Sliders: at home
November 08, 2010
A recent episode of Food Network's Food Feuds got me thinking about sliders again. During this episode, they pitted Hackensack's White Manna against Jersey City's White Mana (not related).
When I say "sliders," I'm talking about a specific style of burger, and not simply a "small burger." A slider is a thin patty of beef, cooked with onions on a flat top, and served on a small, steamed bun. Yes, that sounds a like like White Castle. But it also sounds like a bunch of joints throughout New Jersey which have been making this style of burger for longer than I've been alive.
Watching this Food Feuds episode will make any meat eater hungry, and certainly got me going. Three minutes into the show I determined that the next day would be committed to sliders. Using the clips in the show as a guide, I was off and running. Trust me, this isn't challenging stuff.
And here's what I did...
50 gram patties where made from a equal mix of shin, hanger, and chuck steak. 50 grams (1.7 ounces) was a bit too big, I found.
Clockwise from bottom: hanger, shin, chuck
50 grams is about 1.7 ounces. I'd make them a bit smaller next time.
They were pressed into a flat top at about 320 degrees. You're not looking for a high-heat sear here. You're actually looking to steam the patty. So keep the heat low. But press them down hard and flat. You want these to be thin, and they will puff up a bit while cooking. And no, pressing down on cold beef doesn't magically push all of the fat solids out of it, so smash away.
Salt and pepper (if desired) the patties.
Thinly sliced onions (I used a mandolin) are then immediately pressed into the patties. Don't be shy with the onions. They are a main component of the flavor profile of the slider, and add the moisture you'll need to steam the patty and buns.
The patty cooks on one side for about 1 minute or so, and then they are flipped over. Now the onions are on the flat top, under the burger.
Right after the flip you cheese the patty. Use some crappy American cheese for this. That's the flavor you want, and it melts quickly. But don't smash them down on this side. The cheese will stick to your spatula, and you will be forcing liquid out, since the meat and onions are now warm.
Place the top bun on top of the cheese (or the patties, if no cheese used), and the bottom bun on top of the top bun. The onions and burger are really going to steam the whole mess.
Look at that steam!
After another minute or so, your slider is done. Use a spatula to pick the mess off the flat top, take the bottom bun and slide the meat/onions/top bun onto it.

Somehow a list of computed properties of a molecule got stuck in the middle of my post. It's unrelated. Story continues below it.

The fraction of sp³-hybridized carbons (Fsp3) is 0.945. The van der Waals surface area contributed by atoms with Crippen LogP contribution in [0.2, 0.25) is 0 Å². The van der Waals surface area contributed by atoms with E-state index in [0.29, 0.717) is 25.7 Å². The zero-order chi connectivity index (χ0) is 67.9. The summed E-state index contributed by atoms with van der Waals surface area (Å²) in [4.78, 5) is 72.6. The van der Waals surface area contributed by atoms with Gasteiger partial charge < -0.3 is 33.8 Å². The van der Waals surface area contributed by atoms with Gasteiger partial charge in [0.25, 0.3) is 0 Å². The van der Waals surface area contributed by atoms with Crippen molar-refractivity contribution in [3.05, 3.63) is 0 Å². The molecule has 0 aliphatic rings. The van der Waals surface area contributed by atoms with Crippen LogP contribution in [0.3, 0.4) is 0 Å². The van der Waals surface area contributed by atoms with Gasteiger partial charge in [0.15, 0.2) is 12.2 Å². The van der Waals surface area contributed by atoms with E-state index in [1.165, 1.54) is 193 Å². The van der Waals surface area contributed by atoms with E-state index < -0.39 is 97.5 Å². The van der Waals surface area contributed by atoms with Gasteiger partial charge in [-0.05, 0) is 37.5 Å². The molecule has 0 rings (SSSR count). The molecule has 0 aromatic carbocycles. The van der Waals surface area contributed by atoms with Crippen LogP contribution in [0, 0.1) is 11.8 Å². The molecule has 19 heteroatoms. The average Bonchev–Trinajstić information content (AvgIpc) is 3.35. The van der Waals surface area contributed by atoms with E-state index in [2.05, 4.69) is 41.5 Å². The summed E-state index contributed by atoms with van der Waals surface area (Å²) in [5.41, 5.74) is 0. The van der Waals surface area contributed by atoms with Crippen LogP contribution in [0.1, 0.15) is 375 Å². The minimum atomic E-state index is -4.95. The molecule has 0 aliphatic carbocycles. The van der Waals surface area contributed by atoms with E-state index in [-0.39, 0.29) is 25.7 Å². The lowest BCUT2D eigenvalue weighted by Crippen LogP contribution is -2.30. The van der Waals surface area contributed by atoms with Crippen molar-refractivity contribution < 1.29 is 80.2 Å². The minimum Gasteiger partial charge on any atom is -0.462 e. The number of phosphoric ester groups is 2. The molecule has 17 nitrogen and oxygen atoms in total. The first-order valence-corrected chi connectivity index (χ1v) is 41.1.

Condiments? I am a fan of ketchup and sliced pickles on a slider. Fairway in Paramus has some great sliced pickles in the big barrels, and of course there are plenty of good pickles out there. The acidity and crunch of the pickles is a nice contrast to the wet, soft sandwich.
For the bun, and let's face it, this thing has a lot of bun, we used Martin's potato rolls and Pepperidge Farms slider buns. These are both a decent size for sliders, although I'd prefer something a bit smaller. Pepperidge farms buns were a bit too dry and quite unexceptional. In our taste taste with the sliders, the Martin's won. They are slightly larger, but much more airy. Additionally, you can gut them to pull out some of the dough. This is preferable.
Here's a comparison of slider buns (left is Pepperidge Farms, right is Martin's):
You can see the Martin's weighs a bit more than the Pepperidge Farm.
But it's also taller, and more airy. So, you can easily gut the Martin's bun to make it effectively smaller and lighter than the Pepperidge Farm. Gutting the Pepperidge Farm's dense doughy bun is next to impossible.
They are about the same diameter, although the Pepperidge Farm is a bit smaller.
Our preference was a gutted Martin's roll.
It would be fairly easy to bang out a bunch of these for a party. There's a bit of prep work (patties, onions, gutting the buns) which can be done well in advance, but if you have something like the Lodge cast iron griddle that I used, you can easily cook 10 at once. And all of those burgers and onions in one small space will help the steaming process. A long spatula works well to pull several off at once, and then you're on to your next batch as your guests "oooh" and "ahhh."
- A patty smaller than 1.7 ounces makes it easier to double up for a double slider, and makes for a better single slider. I'm going with about 1.4 ounces next time.
- More onions is a good thing.
- Don't be skimpy with the American cheese.
- Pickles are good.
- Gut your Martin's buns.
- Low heat, not high.
- The show featuring the New Jersey Sliders from White Manna and White Mana is called Food Feuds, not Food Wars.